First, what does GeoServer do? GeoServer is a tool that links geospatial data with user interfaces. The analogy of Geoserver as a bartender that serves and mixes the things that the user has stored on the shelves of the bar is an accurate depiction of how the server grabs georeferenced images and imports them into exhibits like Neatline. However, just as those who have never mixed drinks before might find it hard to achieve a good blend, those who do not have background in computers may find GeoServer an inaccessible tool. Below is a graphic that explains more and is hyperlinked to detailed instructions on using GeoServer:
Second, how do you use GeoServer? A vector file converted to a GeoTIFF can be uploaded to the online server and then accessed through the server and inserted as a layer into a mapping application. The benefit of this process is that vector files can be converted into vector data or styled maps.
Similar to Jeff McClurken who suggests in his article about Omeka that using the tool may be overkill for simple projects, GeoServer is a technology-heavy tool that might not be appropriate for all projects. However, for projects that require a large amount of data like the thick mapping in HyperCities or projects that require more styling, GeoServer may be a good option.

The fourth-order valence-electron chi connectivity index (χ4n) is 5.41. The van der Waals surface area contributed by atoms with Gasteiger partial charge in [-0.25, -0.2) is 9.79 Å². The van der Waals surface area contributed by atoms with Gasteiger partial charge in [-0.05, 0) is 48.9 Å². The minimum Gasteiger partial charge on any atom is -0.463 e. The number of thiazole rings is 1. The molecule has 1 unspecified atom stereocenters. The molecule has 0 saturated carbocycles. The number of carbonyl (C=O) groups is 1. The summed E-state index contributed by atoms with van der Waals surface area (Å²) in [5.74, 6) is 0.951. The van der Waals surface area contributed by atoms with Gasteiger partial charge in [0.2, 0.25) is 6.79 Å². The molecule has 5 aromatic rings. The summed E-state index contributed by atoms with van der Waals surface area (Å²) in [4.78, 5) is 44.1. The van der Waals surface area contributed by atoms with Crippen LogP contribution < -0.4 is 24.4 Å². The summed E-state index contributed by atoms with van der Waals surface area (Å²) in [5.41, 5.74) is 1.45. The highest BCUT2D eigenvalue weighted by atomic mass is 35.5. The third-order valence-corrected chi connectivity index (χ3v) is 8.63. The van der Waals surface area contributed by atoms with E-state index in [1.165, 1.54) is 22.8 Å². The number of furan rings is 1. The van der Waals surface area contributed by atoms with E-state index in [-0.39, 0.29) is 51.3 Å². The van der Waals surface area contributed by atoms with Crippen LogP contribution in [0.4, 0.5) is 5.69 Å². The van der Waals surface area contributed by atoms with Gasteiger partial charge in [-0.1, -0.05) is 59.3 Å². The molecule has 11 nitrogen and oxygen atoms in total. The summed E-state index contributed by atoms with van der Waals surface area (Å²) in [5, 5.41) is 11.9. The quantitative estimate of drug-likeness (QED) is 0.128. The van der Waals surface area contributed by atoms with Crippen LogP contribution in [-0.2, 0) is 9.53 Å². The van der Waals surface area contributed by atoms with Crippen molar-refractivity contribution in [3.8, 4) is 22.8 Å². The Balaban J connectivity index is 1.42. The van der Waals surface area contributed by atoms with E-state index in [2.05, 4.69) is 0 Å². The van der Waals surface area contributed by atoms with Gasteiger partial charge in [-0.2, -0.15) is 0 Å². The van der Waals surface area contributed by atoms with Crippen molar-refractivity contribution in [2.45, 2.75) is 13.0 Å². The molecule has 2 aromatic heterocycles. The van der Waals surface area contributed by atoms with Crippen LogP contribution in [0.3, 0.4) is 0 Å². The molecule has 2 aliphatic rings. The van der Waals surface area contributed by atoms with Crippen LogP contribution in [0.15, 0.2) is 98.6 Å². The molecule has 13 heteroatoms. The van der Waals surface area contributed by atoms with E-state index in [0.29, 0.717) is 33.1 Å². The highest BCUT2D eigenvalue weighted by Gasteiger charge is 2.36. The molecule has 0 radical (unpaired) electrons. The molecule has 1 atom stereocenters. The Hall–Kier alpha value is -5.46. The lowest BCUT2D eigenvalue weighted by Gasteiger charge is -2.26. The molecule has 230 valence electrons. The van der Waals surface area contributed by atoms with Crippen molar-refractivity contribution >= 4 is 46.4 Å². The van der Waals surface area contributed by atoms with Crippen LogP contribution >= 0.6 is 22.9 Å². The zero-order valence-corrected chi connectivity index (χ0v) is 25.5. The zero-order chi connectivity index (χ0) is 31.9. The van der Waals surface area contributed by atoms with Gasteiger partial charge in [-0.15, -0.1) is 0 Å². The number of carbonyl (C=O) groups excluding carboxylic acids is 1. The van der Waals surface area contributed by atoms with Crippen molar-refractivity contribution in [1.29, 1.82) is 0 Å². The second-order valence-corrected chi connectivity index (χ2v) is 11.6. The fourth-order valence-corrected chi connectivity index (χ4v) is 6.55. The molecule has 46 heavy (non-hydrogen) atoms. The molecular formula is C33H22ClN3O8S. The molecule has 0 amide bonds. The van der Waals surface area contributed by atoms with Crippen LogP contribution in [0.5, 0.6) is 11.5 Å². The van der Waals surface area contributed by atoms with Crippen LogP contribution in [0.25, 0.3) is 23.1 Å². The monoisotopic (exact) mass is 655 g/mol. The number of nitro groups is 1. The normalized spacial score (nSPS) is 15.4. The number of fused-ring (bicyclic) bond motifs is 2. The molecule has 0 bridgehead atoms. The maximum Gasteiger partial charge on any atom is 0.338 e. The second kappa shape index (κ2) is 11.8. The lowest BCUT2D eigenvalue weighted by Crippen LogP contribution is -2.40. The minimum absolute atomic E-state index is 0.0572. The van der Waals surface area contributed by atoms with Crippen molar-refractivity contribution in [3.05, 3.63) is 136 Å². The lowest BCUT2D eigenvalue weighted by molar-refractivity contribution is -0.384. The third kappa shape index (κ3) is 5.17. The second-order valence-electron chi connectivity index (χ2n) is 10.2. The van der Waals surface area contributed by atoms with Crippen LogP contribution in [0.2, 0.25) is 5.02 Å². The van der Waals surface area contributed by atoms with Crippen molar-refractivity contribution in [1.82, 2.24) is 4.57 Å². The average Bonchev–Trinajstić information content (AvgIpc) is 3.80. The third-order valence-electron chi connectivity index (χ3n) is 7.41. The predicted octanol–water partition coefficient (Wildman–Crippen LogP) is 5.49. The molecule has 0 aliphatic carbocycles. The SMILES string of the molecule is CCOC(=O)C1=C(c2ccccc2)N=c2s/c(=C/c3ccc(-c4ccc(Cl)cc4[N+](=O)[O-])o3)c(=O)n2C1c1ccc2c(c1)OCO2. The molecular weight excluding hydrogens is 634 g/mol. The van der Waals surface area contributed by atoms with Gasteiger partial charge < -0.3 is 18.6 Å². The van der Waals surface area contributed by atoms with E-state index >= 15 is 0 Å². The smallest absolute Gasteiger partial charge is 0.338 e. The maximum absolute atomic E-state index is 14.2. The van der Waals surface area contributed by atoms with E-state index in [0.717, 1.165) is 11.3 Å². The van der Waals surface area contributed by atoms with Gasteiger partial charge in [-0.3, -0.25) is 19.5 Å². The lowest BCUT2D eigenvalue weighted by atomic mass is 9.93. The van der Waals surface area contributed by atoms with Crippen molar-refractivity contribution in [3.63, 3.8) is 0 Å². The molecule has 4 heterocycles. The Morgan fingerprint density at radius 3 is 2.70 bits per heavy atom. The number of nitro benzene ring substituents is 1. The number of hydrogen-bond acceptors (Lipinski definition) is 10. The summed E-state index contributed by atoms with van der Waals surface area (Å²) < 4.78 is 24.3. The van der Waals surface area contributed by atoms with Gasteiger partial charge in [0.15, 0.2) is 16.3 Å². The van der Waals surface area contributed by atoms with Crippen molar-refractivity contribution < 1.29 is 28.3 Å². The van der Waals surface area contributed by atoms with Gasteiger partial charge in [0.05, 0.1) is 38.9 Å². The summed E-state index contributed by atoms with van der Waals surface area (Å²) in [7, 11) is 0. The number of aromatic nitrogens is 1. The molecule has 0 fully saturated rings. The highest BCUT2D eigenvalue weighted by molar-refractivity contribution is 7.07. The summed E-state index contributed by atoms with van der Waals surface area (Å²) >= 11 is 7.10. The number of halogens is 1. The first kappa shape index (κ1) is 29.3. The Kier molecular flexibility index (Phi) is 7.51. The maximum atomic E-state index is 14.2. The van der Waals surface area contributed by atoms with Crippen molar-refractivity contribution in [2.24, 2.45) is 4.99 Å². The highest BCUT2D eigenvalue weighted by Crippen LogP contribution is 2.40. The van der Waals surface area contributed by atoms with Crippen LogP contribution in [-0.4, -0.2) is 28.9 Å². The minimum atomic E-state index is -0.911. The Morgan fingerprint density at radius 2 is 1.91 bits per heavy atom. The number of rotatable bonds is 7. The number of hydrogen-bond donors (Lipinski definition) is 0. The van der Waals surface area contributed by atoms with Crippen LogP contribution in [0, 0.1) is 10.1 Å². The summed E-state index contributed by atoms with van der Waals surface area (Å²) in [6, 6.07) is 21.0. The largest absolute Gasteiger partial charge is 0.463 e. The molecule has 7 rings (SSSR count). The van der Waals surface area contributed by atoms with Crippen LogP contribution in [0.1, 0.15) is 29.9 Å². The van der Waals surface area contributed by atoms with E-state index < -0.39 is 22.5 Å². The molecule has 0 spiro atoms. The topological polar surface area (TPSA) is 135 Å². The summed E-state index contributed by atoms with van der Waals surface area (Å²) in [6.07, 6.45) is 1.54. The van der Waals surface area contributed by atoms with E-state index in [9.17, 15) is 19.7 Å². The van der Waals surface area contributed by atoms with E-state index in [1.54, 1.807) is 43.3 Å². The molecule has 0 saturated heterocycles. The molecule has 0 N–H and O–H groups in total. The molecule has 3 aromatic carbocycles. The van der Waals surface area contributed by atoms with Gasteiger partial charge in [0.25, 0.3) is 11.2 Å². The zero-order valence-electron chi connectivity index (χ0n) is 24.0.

In conclusion, for those who are adept at computers or are certain that their project would benefit from GeoServer, enjoy the full selection at the bar. For those who are less certain, however, perhaps, instead of a bartender that can only serve a few select drinks if properly asked, it would be better to have a website that functioned as a butler and assisted the user more in achieving the goals of their project.